Charlotte trip Day 2 sent me through South Carolina and into Georgia. When planning this trip, I had ideas to go to Athens (GA) or as far west as Atlanta, but I knew my body would still be exhausted from the first day. Augusta, which is just over the South Carolina - Georgia border, seemed like a good alternative.
Yes, this is the same Augusta that is home to Augusta National Golf Club, which hosts the Masters golf tournament every April.
Downtown Augusta is lovely. It has the old-school downtown vibe and was not very busy since I arrived on a Saturday. The James Brown statue is downtown, and a street is named after the famous singer.
The Hive is fairly spacious. I got here before noon when it was not too crowded, but gradually, more people filed in by the time I left.
Even before getting there, the Hive was the perfect spot to stop for lunch. Excellent food options and lots of beer (over 70 taps). I loved the design near the taps, the hexagonal honeycomb look staying consistent with the business name.
Since I was in Georgia, I naturally had to drink Georgia beers. I tried these three:
- Gate City Awe Juice is a 7% NE-style IPA from Roswell, GA. Slightly hazy golden color with white head. Tropical grapefruit and stone fruit peach. More peach on the aftertaste and perhaps a trace peppery note. Fitting that I'm in the peach state for this one.
- Firewater Life Changer is a 7.5% IPA from Kenesaw, GA. Again a slightly hazy golden color with white head. More stone fruit peach presence and a more assertive malt. Another delicious brew.
- Scofflaw POG Basement is a 7.5% hazy IPA from Atlanta. I got this because one of my friends who occasionally travels to Atlanta for work loves Scofflaw's beers. It had more of a saison-like taste to this one. Like most POG beers, the guava is usually the most assertive of all the fruits. As the beer warmed up, the orange came through more. Not as tropical as I thought it would be.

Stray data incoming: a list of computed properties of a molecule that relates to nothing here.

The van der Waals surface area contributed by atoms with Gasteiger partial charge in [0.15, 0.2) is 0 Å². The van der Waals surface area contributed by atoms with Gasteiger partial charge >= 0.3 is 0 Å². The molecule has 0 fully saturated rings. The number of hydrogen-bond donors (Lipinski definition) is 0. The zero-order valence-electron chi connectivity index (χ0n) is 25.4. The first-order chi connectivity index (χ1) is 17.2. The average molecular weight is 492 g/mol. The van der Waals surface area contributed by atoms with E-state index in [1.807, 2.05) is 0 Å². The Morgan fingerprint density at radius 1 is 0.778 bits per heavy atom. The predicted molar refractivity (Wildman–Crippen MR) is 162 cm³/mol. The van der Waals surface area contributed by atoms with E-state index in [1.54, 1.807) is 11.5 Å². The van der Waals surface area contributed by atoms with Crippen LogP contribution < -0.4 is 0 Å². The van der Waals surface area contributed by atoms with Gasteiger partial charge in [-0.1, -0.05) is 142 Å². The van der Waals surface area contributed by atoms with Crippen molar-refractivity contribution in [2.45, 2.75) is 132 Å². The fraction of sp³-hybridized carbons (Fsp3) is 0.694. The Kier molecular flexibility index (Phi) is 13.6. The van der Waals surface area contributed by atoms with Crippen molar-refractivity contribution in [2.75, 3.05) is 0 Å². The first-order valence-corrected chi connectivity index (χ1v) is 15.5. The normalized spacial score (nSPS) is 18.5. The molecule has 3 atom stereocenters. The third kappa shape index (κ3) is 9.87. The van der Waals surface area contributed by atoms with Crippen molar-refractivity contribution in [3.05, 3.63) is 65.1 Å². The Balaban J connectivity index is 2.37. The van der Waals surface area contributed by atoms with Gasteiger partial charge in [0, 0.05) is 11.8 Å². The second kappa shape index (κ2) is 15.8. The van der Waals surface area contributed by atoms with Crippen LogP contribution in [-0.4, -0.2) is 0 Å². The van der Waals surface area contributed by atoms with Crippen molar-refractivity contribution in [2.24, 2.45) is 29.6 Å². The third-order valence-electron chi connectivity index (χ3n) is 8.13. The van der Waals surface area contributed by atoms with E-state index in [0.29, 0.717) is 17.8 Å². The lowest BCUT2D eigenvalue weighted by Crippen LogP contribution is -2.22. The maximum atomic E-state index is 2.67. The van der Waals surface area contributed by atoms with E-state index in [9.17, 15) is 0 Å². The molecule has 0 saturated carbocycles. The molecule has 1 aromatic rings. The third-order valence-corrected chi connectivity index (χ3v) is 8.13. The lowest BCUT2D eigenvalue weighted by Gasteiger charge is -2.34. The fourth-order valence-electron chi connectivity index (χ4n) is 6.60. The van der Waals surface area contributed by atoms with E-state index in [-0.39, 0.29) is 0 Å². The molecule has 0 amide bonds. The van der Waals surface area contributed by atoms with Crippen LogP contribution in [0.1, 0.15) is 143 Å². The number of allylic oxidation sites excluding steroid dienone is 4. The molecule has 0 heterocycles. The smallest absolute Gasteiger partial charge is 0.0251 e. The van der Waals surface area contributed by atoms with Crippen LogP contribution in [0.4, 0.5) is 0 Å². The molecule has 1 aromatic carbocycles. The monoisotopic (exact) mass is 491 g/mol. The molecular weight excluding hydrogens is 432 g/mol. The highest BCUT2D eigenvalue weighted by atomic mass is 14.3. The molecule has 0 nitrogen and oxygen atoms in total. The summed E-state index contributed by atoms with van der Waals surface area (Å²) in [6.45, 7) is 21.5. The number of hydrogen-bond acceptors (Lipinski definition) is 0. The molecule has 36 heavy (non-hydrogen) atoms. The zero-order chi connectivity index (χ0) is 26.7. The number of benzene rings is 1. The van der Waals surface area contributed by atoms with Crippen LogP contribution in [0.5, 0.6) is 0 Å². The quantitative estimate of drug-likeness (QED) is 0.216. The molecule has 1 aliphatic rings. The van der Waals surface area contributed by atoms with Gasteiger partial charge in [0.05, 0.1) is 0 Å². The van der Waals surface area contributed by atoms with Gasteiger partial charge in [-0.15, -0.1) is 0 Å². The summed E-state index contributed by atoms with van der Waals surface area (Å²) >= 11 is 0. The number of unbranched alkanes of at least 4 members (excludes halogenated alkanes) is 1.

With my brews, I ordered the Augusta Burger ($12.50): grass-fed beef, house smoky pimiento cheese, romaine, and tomato on a brioche bun. Although the default on the beef temperature is medium, I asked for my burger cooked medium-rare.
Instead of getting just the creole-garlic fries, I made it a poutine instead ($1.50 extra). That poutine uses those garlic-creole fries, added cheese curds from Wisconsin, and a "yeast gravy".
That burger was one of the highlights of the trip. Perfectly cooked medium-rare, and I encourage everyone to try pimiento cheese at least once.
Excellent poutine here. Sure, it was non-traditional, but the creole-garlic fries were perfect for this. Pillowy, fall-apart spuds that didn't go limp even with the gravy on top. That "yeast gravy" also tasted great, even though I couldn't tell you what that is even made with.
If I ever get back to the area, I'd probably get the Hole in One Grilled Cheese next ($9.50). A typical Southern take on grilled cheese with pimiento cheese and fried green tomatoes. And you can add protein like bacon for $2.50 more.
I was also amused that the bathrooms reminded me I'm in the South:
I really loved going to The Hive. Hopefully my travels take me back here in the future. 9.25/10